To further these efforts Astor called for the establishment of a centre to study ‘ the political and psychological processes which caused this terrible manifestation.’ Shortly afterwards he was approached by the like-minded historian and former army intelligence officer Norman Cohn, and their discussions led to the creation of the Columbus Centre at Sussex University, which funded a number of ground-breaking research projects on the Nazi genocide and its pre-modern antecedents, including Cohn’s own books Warrant for Genocide, Europe’s Inner Demons and the magnificent The Pursuit of the Millennium.
Orwell in his own way, was also a chronicler of 20th century political ‘madness’. All Saints Church was also the burial ground of Herbert Asquith, the Prime Minister who had presided over Orwell’s lost Edwardian Golden Age, and who had taken Britain into World War I.
The Asquiths had a riverside country house called The Wharf in Sutton Courtenay, where they retreated to play bridge and tennis, and where Asquith signed the declaration of war with Germany in August 1914. Orwell often hearkened back nostalgically to his pre-World War I Thames Valley childhood in his essays and also in 1984 itself, and the war opened the cascade of disasters that Orwell feared in his last years was leading the world towards self-destruction.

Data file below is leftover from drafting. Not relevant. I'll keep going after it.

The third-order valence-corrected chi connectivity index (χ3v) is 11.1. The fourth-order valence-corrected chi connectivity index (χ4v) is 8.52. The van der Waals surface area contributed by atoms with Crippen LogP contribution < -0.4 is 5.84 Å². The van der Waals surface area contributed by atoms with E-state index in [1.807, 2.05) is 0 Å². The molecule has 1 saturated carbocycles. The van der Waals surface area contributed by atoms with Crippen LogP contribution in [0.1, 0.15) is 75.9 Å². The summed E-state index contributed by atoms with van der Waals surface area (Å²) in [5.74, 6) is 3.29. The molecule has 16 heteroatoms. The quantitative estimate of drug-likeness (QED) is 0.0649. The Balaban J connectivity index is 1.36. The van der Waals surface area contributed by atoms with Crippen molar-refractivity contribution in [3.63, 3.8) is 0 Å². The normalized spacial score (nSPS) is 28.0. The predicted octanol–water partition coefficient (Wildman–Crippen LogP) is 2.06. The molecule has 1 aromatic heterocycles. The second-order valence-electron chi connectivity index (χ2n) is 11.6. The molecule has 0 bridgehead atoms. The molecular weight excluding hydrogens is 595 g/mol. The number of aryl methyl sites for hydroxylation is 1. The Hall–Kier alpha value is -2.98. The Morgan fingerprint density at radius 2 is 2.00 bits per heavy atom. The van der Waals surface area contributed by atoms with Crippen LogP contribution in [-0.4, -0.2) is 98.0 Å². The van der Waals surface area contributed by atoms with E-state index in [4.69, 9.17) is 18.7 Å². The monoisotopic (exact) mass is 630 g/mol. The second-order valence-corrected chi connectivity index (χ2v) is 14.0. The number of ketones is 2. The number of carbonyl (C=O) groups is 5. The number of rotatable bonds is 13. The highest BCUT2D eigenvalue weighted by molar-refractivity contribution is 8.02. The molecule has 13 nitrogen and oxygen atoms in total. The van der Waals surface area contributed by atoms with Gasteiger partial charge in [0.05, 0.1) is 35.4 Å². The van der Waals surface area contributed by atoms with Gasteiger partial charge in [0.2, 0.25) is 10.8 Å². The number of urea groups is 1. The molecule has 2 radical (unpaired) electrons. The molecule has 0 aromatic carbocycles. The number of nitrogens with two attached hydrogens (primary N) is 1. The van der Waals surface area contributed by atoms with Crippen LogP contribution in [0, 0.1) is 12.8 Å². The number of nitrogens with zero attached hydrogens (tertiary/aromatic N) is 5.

So it was entirely fitting that the bones of these three quintessential 20th century English figures, the politician, the writer, and the editor should be mouldering in the same dripping English churchyard.
And having contemplated this almost novelistic coincidence, we headed back to the car in search of the M4, to the sound of spring birdsong, with the usual vague intimations of mortality that visits to cemeteries always produce coupled with memories of E.A. Blair and the mid-twentieth century nightmare that he brought into the world, to resume our daily lives and our journey through our own troubled times